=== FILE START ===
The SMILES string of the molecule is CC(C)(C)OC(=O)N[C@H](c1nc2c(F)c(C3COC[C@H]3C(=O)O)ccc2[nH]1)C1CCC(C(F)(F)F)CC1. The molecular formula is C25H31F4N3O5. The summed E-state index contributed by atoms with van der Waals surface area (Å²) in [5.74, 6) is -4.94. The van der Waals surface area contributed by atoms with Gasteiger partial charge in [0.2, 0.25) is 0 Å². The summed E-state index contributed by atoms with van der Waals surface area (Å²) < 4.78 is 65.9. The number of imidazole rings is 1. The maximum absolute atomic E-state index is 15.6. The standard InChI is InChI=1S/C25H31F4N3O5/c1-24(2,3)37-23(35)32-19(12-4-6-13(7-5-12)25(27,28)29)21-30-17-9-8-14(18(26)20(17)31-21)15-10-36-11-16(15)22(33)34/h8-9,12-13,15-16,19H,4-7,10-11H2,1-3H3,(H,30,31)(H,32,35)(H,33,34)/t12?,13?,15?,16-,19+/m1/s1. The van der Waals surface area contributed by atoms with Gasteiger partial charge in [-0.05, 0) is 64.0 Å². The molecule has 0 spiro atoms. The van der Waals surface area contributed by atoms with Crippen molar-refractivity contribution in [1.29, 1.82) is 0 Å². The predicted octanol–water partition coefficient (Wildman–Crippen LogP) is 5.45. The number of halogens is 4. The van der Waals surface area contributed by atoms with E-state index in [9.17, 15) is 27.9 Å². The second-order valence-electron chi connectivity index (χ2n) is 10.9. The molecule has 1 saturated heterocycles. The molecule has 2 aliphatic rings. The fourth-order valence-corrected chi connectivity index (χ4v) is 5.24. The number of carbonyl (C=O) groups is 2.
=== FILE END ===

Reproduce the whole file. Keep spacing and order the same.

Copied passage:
The SMILES string of the molecule is CC(C)(C)OC(=O)N[C@H](c1nc2c(F)c(C3COC[C@H]3C(=O)O)ccc2[nH]1)C1CCC(C(F)(F)F)CC1. The molecular formula is C25H31F4N3O5. The summed E-state index contributed by atoms with van der Waals surface area (Å²) in [5.74, 6) is -4.94. The van der Waals surface area contributed by atoms with Gasteiger partial charge in [0.2, 0.25) is 0 Å². The summed E-state index contributed by atoms with van der Waals surface area (Å²) < 4.78 is 65.9. The number of imidazole rings is 1. The maximum absolute atomic E-state index is 15.6. The standard InChI is InChI=1S/C25H31F4N3O5/c1-24(2,3)37-23(35)32-19(12-4-6-13(7-5-12)25(27,28)29)21-30-17-9-8-14(18(26)20(17)31-21)15-10-36-11-16(15)22(33)34/h8-9,12-13,15-16,19H,4-7,10-11H2,1-3H3,(H,30,31)(H,32,35)(H,33,34)/t12?,13?,15?,16-,19+/m1/s1. The van der Waals surface area contributed by atoms with Gasteiger partial charge in [-0.05, 0) is 64.0 Å². The molecule has 0 spiro atoms. The van der Waals surface area contributed by atoms with Crippen molar-refractivity contribution in [1.29, 1.82) is 0 Å². The predicted octanol–water partition coefficient (Wildman–Crippen LogP) is 5.45. The number of halogens is 4. The van der Waals surface area contributed by atoms with E-state index in [9.17, 15) is 27.9 Å². The second-order valence-electron chi connectivity index (χ2n) is 10.9. The molecule has 1 saturated heterocycles. The molecule has 2 aliphatic rings. The fourth-order valence-corrected chi connectivity index (χ4v) is 5.24. The number of carbonyl (C=O) groups is 2.